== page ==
NOBL Trail Love
Thunder Bay, Ontario
Blacksheep Mountain Bike Club
Featured Trail: Drift
Those who have had the opportunity to visit Thunder Bay know that it’s situated in some of the most beautiful geography on the planet. With the rugged shoreline of Lake Superior to the south and true classic Ontario wilderness to the North, It creates a perfect canvas to build the perfect mountain bike experience.
Michael originally joined us here in Canada for school, and quickly integrated himself into his local trail association. From there, his passion and hard work have been instrumental in expanding the local trail networks and creating opportunities for all riders.
Who are you? What’s your story?
I’m a 23 year old filmmaker and photographer living in Thunder Bay, Ontario. I moved North 5 years ago from Iowa for school and fell in love with the untouched terrain and tight-knit outdoor communities. After relocating I became involved with the local mountain biking club Blacksheep, this year marks my 4th year on the board of directors.
Currently we are working on funding our Trail development master plan which will add 15km of trail and a bike park to our trail system.. This past year trail building has been even more important to me as I was diagnosed with MS. Trail building gave me the escape from reality to be able to just focus on the simple task of making an awesome trail. Being able to go out into the woods and work with the natural terrain to sculpt a unique line is magical. After a trail is finished hearing laughter and excitement from riders enjoying your work is the ultimate award. I hope my trail building continues to get people outside and spend time with their friends in the woods!
Describe Your Trail
The 1.5km long trail starts off with a long flowy descent with 2 large optional features, a rollable drop to berm followed by a shark finned drop. Shortly after that you are met with some large berms and rollers and the frequent optional rock huck. Following that you cruise through a pedally section to get to an open section in the woods full of S-berms. After that you cruise up and down a beautiful side slope above a swamp on a section full of hidden doubles and tabletops which are just as fun to roll as they are to jump. Then you drop into a steeper descent with an optional rock kicker you can send as deep as you wish followed by an optional lip to make a 20ft tabletop or a long roller. This spring we’ll be adding a 4ft drop as an optional line before the 20ft tabletop that you’ll have the option of dropping in from up above the trail leading into the tabletop. Following that, the trail dances around the woods with rollers and berms taking you to the end. Once here you could turn around and enjoy the trail the other way with a couple of extra option rock lips you passed on the way down.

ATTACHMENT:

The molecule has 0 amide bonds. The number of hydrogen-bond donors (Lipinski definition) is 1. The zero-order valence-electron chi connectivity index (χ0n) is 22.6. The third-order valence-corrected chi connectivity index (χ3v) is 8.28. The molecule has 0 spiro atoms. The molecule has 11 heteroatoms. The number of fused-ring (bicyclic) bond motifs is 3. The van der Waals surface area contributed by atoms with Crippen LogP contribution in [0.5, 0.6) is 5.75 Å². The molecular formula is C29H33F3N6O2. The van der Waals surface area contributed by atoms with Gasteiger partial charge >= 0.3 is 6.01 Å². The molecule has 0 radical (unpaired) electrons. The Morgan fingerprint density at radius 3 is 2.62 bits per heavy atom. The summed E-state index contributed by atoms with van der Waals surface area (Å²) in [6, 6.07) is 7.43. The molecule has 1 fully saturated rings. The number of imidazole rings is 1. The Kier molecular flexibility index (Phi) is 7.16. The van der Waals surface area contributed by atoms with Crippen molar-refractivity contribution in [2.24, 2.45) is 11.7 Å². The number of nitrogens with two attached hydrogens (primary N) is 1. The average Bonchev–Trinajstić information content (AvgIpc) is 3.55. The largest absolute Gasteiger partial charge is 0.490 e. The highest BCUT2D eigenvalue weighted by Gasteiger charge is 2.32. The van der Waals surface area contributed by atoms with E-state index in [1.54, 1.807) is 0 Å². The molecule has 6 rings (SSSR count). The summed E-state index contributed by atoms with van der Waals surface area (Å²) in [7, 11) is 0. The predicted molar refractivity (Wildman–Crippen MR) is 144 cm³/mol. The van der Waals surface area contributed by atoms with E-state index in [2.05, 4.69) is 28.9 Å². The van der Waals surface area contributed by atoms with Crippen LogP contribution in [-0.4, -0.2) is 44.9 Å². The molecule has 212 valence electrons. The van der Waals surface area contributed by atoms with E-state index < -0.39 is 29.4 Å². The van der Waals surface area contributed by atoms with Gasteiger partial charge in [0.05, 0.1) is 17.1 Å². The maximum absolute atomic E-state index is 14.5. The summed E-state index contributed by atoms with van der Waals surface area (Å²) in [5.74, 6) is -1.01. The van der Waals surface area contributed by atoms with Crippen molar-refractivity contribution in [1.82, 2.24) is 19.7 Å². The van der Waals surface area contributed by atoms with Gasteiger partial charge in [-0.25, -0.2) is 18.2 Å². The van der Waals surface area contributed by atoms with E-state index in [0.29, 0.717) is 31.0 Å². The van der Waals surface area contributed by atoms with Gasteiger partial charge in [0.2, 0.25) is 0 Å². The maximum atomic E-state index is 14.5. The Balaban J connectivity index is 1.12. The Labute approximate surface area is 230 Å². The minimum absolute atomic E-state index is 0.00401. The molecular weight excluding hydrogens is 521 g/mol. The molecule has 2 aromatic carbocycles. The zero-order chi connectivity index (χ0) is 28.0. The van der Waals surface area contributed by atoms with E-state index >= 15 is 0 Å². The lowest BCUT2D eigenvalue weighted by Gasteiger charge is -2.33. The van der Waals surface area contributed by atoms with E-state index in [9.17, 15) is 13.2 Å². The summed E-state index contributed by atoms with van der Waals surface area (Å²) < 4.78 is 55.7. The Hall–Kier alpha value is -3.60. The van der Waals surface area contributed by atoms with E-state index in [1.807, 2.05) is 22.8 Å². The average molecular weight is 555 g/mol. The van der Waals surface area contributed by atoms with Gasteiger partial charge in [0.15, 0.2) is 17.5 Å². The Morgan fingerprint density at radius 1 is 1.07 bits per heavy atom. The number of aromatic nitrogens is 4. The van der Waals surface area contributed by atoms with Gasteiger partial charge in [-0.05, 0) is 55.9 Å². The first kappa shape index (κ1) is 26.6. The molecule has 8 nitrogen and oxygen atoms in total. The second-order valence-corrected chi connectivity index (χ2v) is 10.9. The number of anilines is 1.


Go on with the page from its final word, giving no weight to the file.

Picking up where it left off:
What inspired you to create it?
In designing this trail we were looking to build in a new section of the woods that had a lot more open space and amazing dirt, which is rare in our trail system. Most of our woods is full of shale and packed with balsam thickets. I wanted to take advantage of the abundance of good soil to create a flowy trail packed full of large berms, rollers, and optional features so any group of riders of all skills can share a great time together. We also wanted to be able to make this trail bi-directional but still a blast both ways so it could serve as a way back up when we finish a nearby downhill trail. This was going to be a first of its kind type of trail for Thunder Bay as the rest of our trails are more old school cross country style tech trails.
What are some challenges?
To make this trail happen we planned to use hours of volunteer work and to hire a machine operator to cut the initial line we flagged and cleared. In the fall of 2018, I started flagging the trail looking to take advantage of as many natural features as I could. Over the winter we secured funding through a grant from the city’s economic development committee so we could start construction in the summer. In the summer of 2019, we headed out to the trail and cleared the corridor. Then our contractor came in to start digging the initial line. As he worked into the fall we started hand finishing and feature building. The machine had pulled out lots of rock so we were able to get creative with optional features. We got about 1/3rd of the trail done before winter hit. In June of 2020 we were finally able to start building again. We did some more hand work with limited crews due to COVID and decided that we should rent a mini-excavator to speed up the process and so myself and another member of the trail committee could gain some more experience operating.
What are the Highlights?
This project would give us the perfect chance to practice building larger features with the machine on an already cut benched out trail. In the week that we had the machine we were able to finish up the trail just before fall to open it to the public. This was the first trail that I got to design in our system and I’m super excited about how it turned out. It’s giving riders the chance to try features in town that we’ve never had before and progress their skills. I’m super excited about getting in there this spring to finish building the optional drop which will be the first in town as well.